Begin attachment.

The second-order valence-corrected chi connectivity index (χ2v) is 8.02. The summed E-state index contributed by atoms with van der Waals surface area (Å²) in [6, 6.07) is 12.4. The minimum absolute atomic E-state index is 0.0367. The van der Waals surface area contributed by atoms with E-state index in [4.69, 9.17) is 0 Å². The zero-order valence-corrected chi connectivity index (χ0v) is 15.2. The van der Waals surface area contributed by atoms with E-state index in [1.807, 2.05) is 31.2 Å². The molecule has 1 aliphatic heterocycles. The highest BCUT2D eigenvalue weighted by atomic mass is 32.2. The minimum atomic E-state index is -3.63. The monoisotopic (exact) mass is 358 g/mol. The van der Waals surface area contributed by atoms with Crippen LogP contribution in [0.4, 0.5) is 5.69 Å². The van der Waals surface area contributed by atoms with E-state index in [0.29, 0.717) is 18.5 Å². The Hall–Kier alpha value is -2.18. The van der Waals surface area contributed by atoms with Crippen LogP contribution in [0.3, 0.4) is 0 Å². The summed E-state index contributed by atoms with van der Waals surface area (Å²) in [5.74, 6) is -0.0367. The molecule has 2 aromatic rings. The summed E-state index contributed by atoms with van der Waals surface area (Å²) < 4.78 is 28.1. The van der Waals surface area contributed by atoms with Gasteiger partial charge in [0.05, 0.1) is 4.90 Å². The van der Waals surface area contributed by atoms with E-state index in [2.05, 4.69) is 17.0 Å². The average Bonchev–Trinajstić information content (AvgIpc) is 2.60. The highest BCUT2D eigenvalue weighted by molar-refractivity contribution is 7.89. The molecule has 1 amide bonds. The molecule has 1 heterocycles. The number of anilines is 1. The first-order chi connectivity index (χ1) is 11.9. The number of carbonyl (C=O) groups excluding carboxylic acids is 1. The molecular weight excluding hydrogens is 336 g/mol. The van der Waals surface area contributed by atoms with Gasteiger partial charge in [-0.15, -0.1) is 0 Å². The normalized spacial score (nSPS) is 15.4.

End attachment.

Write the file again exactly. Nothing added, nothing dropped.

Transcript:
The second-order valence-corrected chi connectivity index (χ2v) is 8.02. The summed E-state index contributed by atoms with van der Waals surface area (Å²) in [6, 6.07) is 12.4. The minimum absolute atomic E-state index is 0.0367. The van der Waals surface area contributed by atoms with E-state index in [4.69, 9.17) is 0 Å². The zero-order valence-corrected chi connectivity index (χ0v) is 15.2. The van der Waals surface area contributed by atoms with E-state index in [1.807, 2.05) is 31.2 Å². The molecule has 1 aliphatic heterocycles. The highest BCUT2D eigenvalue weighted by atomic mass is 32.2. The minimum atomic E-state index is -3.63. The monoisotopic (exact) mass is 358 g/mol. The van der Waals surface area contributed by atoms with Crippen LogP contribution in [0.4, 0.5) is 5.69 Å². The van der Waals surface area contributed by atoms with E-state index in [0.29, 0.717) is 18.5 Å². The Hall–Kier alpha value is -2.18. The van der Waals surface area contributed by atoms with Crippen LogP contribution in [0.3, 0.4) is 0 Å². The summed E-state index contributed by atoms with van der Waals surface area (Å²) in [5.74, 6) is -0.0367. The molecule has 2 aromatic rings. The summed E-state index contributed by atoms with van der Waals surface area (Å²) < 4.78 is 28.1. The van der Waals surface area contributed by atoms with Gasteiger partial charge in [0.05, 0.1) is 4.90 Å². The van der Waals surface area contributed by atoms with E-state index in [2.05, 4.69) is 17.0 Å². The average Bonchev–Trinajstić information content (AvgIpc) is 2.60. The highest BCUT2D eigenvalue weighted by molar-refractivity contribution is 7.89. The molecule has 1 amide bonds. The molecule has 1 heterocycles. The number of anilines is 1. The first-order chi connectivity index (χ1) is 11.9. The number of carbonyl (C=O) groups excluding carboxylic acids is 1. The molecular weight excluding hydrogens is 336 g/mol. The van der Waals surface area contributed by atoms with Gasteiger partial charge in [-0.15, -0.1) is 0 Å². The normalized spacial score (nSPS) is 15.4.